We simultaneously joined a global experiment together last year called “Working from Home.” How will this experience influence the future of work?

We have seen we are not limited to our city and office and that we really can do our work from anywhere. The challenge with this is it’s harder to develop camaraderie within your workplace and employees start to miss out on the culture and social relationships that come with work. It is important employers encourage team members find ways to get together and socialize or identify robust wellness benefits that promote healthy lifestyles and promote team building.

We’ve all read the headlines about how the pandemic reshaped the workforce. What societal changes do you foresee as necessary to support a future of work that works for everyone?

We need to be more inclusive and understanding of not just the work product of our employees, but of their life commitments as well. This means being more flexible to those who have families, children, or various commitments outside of work. People may be working different hours or different times or may sign off for a few hours to be more present with loved ones and sign back on later at night. The remote world offers many benefits and if people are getting their work done and presenting a good product, we don’t need to be limited to the traditional 9–5 working hours.

What is your greatest source of optimism about the future of work?

When you give your employees flexibility, they will start to feel more empowered and in control of their career and their work. This will drive overall happiness and better balance in their lives. This will also decrease burnout, increase engagement and increase overall performance.

Our collective mental health and wellbeing are now considered collateral as we consider the future of work. What innovative strategies do you see employers offering to help improve and optimize their employee’s mental health and wellbeing?

Companies need to find better benefits that work with their employees as they are now in all different parts of the world. It’s time to adapt to meet your employees where they are and offer benefits that are inclusive to everyone. Having a gym or free snacks in your office isn’t a big seller anymore — how are you working to meet your employee that has moved on from the big city and investing in their health and wellness?

But it’s not just about offering these benefits — it’s about working to drive the engagement and use of these benefits. That is what separates the good from the great companies. It shows your employees you value them and their health and wellness. Committing to it financially and committing to the use of it, even if it means spending more money, sends the message of importance and priority.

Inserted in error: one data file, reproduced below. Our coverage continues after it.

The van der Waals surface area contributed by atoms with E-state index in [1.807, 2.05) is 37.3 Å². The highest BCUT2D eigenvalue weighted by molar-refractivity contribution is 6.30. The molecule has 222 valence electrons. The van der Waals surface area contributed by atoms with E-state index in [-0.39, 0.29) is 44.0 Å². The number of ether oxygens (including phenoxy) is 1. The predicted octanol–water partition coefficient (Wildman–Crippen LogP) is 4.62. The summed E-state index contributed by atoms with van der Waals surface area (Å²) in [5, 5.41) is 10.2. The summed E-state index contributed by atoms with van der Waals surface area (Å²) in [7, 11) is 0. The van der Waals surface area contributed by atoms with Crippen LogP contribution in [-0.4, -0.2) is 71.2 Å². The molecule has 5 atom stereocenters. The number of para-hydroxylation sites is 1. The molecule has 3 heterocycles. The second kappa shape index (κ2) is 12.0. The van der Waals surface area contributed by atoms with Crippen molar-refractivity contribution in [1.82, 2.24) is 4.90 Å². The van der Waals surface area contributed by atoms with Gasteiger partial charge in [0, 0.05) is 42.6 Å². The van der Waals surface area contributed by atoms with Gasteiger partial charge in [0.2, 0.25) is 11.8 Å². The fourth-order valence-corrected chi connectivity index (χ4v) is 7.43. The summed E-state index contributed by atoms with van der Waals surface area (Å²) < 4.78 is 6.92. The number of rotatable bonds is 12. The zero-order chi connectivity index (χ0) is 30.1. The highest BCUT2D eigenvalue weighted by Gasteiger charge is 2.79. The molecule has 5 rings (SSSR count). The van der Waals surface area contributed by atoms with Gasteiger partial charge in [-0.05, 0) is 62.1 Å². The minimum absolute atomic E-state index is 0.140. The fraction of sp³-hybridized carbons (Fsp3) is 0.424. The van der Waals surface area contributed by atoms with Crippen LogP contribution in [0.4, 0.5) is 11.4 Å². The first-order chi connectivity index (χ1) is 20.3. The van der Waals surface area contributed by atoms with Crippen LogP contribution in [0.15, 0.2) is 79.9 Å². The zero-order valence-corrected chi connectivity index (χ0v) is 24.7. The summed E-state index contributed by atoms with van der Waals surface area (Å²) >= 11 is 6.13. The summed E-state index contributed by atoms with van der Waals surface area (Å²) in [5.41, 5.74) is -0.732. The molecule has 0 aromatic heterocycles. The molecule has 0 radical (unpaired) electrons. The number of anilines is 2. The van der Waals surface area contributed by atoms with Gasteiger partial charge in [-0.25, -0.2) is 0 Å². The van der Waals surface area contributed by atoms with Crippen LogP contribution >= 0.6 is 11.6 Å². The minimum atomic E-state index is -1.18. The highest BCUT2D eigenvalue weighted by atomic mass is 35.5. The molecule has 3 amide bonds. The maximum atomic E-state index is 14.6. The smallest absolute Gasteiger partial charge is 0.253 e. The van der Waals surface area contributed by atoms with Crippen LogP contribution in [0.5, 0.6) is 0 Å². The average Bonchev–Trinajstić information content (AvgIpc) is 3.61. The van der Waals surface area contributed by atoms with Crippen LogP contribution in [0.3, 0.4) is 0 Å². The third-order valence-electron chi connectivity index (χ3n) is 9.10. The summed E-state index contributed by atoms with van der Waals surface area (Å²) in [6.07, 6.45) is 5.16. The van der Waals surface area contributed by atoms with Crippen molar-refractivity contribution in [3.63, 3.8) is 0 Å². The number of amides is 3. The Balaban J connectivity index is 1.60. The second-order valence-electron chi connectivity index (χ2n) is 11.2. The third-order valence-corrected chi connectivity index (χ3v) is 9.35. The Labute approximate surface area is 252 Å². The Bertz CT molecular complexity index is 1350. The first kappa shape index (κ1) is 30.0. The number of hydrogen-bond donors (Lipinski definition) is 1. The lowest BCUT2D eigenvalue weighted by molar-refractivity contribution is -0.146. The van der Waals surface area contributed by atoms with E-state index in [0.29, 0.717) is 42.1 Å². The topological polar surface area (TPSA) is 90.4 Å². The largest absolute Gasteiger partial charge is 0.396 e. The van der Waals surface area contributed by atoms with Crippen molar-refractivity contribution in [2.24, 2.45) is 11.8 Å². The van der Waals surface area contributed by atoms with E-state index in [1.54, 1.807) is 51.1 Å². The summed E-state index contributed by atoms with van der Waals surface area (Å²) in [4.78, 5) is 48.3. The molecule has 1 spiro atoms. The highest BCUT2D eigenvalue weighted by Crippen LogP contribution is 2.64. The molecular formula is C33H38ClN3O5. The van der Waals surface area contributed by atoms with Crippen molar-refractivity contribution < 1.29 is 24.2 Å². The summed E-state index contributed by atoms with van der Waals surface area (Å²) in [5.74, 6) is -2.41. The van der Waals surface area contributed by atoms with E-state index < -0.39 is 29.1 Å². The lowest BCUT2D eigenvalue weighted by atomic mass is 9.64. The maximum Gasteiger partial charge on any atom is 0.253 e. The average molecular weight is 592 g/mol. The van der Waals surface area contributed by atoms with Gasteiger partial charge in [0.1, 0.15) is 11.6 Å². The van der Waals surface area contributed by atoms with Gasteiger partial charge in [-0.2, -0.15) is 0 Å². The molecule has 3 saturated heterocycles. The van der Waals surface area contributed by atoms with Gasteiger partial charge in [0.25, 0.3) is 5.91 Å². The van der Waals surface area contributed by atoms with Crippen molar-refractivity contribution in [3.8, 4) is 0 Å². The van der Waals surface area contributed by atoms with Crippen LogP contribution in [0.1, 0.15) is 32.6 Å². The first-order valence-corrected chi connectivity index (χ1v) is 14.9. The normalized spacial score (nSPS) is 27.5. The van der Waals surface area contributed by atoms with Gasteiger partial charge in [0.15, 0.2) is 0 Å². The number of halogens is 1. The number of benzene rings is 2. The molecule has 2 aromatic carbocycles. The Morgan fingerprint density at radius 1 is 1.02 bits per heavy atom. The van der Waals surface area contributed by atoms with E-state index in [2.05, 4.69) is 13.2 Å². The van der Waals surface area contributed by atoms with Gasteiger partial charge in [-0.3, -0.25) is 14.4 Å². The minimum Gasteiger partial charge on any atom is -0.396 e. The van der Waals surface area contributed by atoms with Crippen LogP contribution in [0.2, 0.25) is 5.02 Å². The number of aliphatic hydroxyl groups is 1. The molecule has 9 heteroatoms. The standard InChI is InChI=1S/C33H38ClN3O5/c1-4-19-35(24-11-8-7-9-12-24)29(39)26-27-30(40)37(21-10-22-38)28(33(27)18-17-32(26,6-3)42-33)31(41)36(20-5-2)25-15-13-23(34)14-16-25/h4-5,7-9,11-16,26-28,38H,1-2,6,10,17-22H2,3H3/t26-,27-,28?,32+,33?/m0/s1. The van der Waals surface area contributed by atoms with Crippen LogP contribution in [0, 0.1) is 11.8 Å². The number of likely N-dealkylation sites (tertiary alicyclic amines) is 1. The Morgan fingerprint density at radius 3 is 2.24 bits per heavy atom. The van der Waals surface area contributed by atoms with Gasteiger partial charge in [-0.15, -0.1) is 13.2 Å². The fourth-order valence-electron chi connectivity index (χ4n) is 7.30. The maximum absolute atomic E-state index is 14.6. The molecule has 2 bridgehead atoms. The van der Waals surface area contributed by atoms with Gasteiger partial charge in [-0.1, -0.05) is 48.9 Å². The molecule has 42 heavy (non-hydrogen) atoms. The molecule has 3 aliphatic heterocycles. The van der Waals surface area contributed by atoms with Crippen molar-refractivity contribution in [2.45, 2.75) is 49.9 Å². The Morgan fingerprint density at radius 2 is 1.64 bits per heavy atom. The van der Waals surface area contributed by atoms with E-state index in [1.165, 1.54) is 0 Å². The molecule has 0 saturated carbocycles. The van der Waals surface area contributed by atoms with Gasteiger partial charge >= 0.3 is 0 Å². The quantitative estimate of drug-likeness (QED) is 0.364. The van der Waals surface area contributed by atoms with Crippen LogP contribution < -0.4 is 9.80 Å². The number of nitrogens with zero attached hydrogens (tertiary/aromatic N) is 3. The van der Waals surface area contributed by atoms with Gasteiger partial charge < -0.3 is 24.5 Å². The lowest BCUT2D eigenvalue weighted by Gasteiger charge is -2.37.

It seems like there’s a new headline every day. ‘The Great Resignation’. ‘The Great Reconfiguration’. And now the ‘Great Reevaluation’. What are the most important messages leaders need to hear from these headlines? How do company cultures need to evolve?

What they need to hear is why employees are feeling the need to leave their organizations. Employers need to really take the time to analyze exit survey data, evaluate compensation and total rewards, look at the overall work experience in terms of in office, hybrid, and remote, and look at most popular and least popular benefits and programs. From there, employers should adjust their culture to align with what team members are looking for. It’s really all about listening to the feedback and putting a plan in place to activate that feedback.

Let’s get more specific. What are your “Top 5 Trends to Track in the Future of Work?”

  • Employee Retention — How well are we able to keep our top performers?
  • Employee Experience — How satisfied are the employees on all aspects of their workday?
  • Employee Mobility — How does where the employee works and what hours they keep impact the business?
  • External Factors — Market conditions, the economy, social and political issues etc.
  • Employee Wellness — Are you investing as much in your employees out of the office as you are in the office. Do they feel supported?

I keep quotes on my desk and on scraps of paper to stay inspired. What’s your favorite “Life Lesson Quote”? And how has this quote shaped your perspective?

For me it’s “Control the Controllables”. We may not have control over external factors at work and in life, but we can always control how we show up to work each day, the positive attitude we bring, the work ethic, the commitment to the role and the organization, and the impact we can have on the business and on the people on our teams.

We are very blessed that some of the biggest names in Business, VC funding, Sports, and Entertainment read this column. Is there a person in the world, or in the US, with whom you would love to have a private breakfast or lunch, and why? He, she, or they might just see this if we tag them.

In sports it’s Mike Trout, star baseball player for my favorite team the Angels. In business it’d be Elon Musk, Bill Gates, or Richard Branson, and in politics it’d be former President Obama. All for the same reasons, I’m so motivated by those who’ve reached the very highest highs in their field and the stories of how they got there and how they’ve sustained it are so inspirational. Please let me know if any of these lunches can be arranged!

Our readers often like to continue the conversation with our featured interviewees. How can they best connect with you and stay current on what you’re discovering?

I’m an open networker, I love meeting new people and talking corporate wellness, sports, music, travel and really anything else! I can always be reached via email at [email protected] or on LinkedIn @ Bob Hamer

Thank you for sharing your insights and predictions. We appreciate the gift of your time and wish you continued success and good health.